Africa is headed towards a common market when the free trade area agreement is ratified by member states of all existing economic blocs.
EAC, like other economic blocks across Africa, has been seeking a winning formula to integrate her people. While other methods exist, franchising is one of the most powerful tool that should be deployed to faster integrate us.
It is true that East African communities have traded with each other over centuries. Most such traders have trusted partners across borders, with relationships built over time.
The very nature of franchising takes to the next level the same principles these traders have deployed over the centuries.
A successful Tanzanian brand would, ideally, first franchise outlets in all regions where its products are demanded.
It would continuously improve its quality offerings such that when time comes to target regional markets, the product quality is in such high levels as those of competing brands in the region.
Then using the Master Franchise model, the brand would appoint a local Country Master Franchisee to roll out its franchise network in each EAC country.
The franchisee so selected would be a native of that country who, among others, knows the local market well, commands sizeable respect within the local business community, has financial resources and the commitment necessary to grow the brand and meets other preconditions set by the Tanzanian franchisor. Invariably, such a franchisee has better capacity to navigate the local conditions and succeed better than the Tanzanian brand setting up its own branch. Regular unified communication between the franchisor and the franchisee and the market is the secret key to ensure seamless integration. The parties work together harmoniously to satisfy demand from locals, who would adopt the brand as a local brand sold by one of their own.
For franchising to work in integrating the EAC, a few things, however, need to be addressed.
First a common franchise policy may be needed at EAC to act as a beacon of all franchising activity in the region.
Second, a common intellectual property office at EAC level would ensure that once a business registers its intellectual property in one country, the registration and enforcement thereof would apply in all EAC countries. This would truly make the EAC one common market.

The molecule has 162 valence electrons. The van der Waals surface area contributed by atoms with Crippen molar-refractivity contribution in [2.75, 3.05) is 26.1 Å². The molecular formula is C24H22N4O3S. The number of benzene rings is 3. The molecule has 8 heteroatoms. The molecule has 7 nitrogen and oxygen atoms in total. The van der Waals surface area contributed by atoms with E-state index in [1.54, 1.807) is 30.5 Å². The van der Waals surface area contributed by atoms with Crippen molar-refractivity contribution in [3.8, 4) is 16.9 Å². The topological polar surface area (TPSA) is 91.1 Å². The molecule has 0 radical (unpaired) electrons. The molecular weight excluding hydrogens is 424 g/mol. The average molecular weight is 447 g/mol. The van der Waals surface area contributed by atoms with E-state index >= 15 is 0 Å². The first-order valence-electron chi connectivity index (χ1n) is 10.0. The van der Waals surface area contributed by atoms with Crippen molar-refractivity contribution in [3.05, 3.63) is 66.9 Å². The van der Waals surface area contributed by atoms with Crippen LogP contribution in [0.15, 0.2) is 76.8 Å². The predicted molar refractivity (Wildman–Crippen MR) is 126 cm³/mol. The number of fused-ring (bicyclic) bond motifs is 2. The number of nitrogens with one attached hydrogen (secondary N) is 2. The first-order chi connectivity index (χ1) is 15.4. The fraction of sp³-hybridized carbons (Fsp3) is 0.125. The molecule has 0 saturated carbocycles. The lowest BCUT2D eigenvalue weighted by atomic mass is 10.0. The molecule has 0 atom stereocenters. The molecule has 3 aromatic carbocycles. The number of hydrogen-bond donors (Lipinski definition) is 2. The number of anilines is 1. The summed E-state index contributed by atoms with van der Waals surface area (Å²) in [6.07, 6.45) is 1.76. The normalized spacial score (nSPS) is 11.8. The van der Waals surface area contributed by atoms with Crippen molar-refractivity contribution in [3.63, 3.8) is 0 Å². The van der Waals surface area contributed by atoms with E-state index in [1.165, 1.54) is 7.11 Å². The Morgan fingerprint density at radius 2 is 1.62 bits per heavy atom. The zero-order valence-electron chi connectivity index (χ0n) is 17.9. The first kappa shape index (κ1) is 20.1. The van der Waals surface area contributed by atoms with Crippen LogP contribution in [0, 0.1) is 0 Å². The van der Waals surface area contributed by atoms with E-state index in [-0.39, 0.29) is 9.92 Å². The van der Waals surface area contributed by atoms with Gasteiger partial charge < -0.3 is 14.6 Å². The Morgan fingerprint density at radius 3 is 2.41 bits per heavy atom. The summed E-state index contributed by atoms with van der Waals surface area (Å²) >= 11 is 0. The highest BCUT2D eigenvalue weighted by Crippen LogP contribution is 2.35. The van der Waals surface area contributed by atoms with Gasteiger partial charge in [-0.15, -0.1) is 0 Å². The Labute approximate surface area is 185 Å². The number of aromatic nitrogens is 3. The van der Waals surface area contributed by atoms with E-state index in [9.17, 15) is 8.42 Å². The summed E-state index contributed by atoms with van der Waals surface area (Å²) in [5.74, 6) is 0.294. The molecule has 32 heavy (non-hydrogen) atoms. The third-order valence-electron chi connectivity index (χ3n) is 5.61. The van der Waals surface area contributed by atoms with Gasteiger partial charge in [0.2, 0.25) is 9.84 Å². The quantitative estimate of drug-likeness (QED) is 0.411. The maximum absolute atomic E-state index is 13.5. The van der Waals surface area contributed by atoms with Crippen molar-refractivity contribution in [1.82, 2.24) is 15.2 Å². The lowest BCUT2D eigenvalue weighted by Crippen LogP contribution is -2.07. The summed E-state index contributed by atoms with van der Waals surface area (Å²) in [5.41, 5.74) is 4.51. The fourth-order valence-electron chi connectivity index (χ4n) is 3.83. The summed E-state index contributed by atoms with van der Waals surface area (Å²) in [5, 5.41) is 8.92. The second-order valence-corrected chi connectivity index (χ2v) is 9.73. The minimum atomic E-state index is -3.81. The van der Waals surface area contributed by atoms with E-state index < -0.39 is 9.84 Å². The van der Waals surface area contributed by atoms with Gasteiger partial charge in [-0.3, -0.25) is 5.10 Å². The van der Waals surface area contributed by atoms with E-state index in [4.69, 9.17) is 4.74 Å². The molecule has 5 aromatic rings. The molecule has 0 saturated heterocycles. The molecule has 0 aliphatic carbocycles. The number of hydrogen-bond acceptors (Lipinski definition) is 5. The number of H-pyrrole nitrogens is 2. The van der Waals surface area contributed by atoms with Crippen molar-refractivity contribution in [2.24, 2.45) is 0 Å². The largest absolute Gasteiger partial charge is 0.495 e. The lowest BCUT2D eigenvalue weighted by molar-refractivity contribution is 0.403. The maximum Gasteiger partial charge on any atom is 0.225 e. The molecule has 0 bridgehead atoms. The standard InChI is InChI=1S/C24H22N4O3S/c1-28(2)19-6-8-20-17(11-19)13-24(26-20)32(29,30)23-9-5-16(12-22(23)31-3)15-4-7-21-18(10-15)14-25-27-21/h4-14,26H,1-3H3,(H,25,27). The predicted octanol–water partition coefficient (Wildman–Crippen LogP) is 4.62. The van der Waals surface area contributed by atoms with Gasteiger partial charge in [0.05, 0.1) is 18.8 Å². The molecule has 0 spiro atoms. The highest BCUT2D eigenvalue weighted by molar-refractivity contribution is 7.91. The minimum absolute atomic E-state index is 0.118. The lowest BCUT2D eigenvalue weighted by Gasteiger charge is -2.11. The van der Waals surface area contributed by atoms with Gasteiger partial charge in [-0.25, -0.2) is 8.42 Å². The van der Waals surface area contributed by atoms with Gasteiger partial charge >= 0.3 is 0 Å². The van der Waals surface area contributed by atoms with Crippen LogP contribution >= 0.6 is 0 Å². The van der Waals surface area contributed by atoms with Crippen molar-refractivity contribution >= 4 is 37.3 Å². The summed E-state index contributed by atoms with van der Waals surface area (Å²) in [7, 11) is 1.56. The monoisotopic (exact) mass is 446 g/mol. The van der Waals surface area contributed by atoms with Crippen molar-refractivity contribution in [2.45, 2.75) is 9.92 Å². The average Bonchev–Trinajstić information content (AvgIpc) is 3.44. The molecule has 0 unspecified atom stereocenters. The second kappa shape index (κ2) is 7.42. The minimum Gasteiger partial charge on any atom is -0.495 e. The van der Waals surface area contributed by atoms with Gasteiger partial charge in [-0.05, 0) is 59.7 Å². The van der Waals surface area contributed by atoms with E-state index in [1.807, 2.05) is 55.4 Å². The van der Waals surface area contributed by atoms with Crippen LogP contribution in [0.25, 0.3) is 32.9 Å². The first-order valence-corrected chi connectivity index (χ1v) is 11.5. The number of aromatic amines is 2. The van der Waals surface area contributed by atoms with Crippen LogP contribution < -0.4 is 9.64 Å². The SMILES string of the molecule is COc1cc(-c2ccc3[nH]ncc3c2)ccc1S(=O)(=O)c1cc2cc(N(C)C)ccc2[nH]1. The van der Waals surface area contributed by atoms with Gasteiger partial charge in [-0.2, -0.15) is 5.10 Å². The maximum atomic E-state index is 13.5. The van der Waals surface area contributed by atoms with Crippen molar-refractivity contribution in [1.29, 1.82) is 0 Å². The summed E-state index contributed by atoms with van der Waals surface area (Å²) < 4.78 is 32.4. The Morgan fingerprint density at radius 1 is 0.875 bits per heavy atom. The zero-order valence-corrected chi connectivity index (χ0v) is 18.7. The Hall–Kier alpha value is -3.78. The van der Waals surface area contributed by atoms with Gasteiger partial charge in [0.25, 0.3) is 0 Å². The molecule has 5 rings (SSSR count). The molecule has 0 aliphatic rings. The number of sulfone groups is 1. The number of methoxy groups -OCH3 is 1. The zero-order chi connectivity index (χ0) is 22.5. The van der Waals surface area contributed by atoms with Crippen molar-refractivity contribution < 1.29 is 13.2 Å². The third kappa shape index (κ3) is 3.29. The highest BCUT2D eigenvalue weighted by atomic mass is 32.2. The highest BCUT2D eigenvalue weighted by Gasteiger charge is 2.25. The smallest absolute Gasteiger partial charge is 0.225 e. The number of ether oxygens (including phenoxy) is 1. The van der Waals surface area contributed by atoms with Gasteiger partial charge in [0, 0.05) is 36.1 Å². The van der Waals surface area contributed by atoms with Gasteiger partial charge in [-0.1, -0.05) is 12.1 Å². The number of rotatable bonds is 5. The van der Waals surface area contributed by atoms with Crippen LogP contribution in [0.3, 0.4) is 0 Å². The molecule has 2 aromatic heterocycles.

Third, harmonisation of laws affecting franchising would be needed. This might require some minimum legislation addressing areas like minimum disclosures a prospective franchisor must avail to prospective franchisees, what documents to deposit with what authority before franchising, among other areas.
Fourth, an EAC Revolving Franchise Fund would be required to avail much-needed equity to brands taking the franchise route and their franchisees.
Debt capital availed by banks is expensive and a cheaper source would give more choice. Some easy sources of seed capital for such a fund would be the Youth Funds and Women in Business Funds currently set up by almost all governments in East Africa, and whose funds have done little to achieve their stated objectives.
Fifth, governments could incentivise upcoming indigenous franchisors through lowering taxes initially, gradually raising them back over five years as brands expand.
It is for this reason that the author has partnered with the East African Business Council to bring franchising to the forefront of economic integration in East Africa. As Africa becomes one common market, franchising stands out as the most important tool to integrate her people.
The writer is a franchise consultant helping indigenous East African brands to franchise, multinational brands to settle in the region and governmnents to create a franchise-friendly business environment.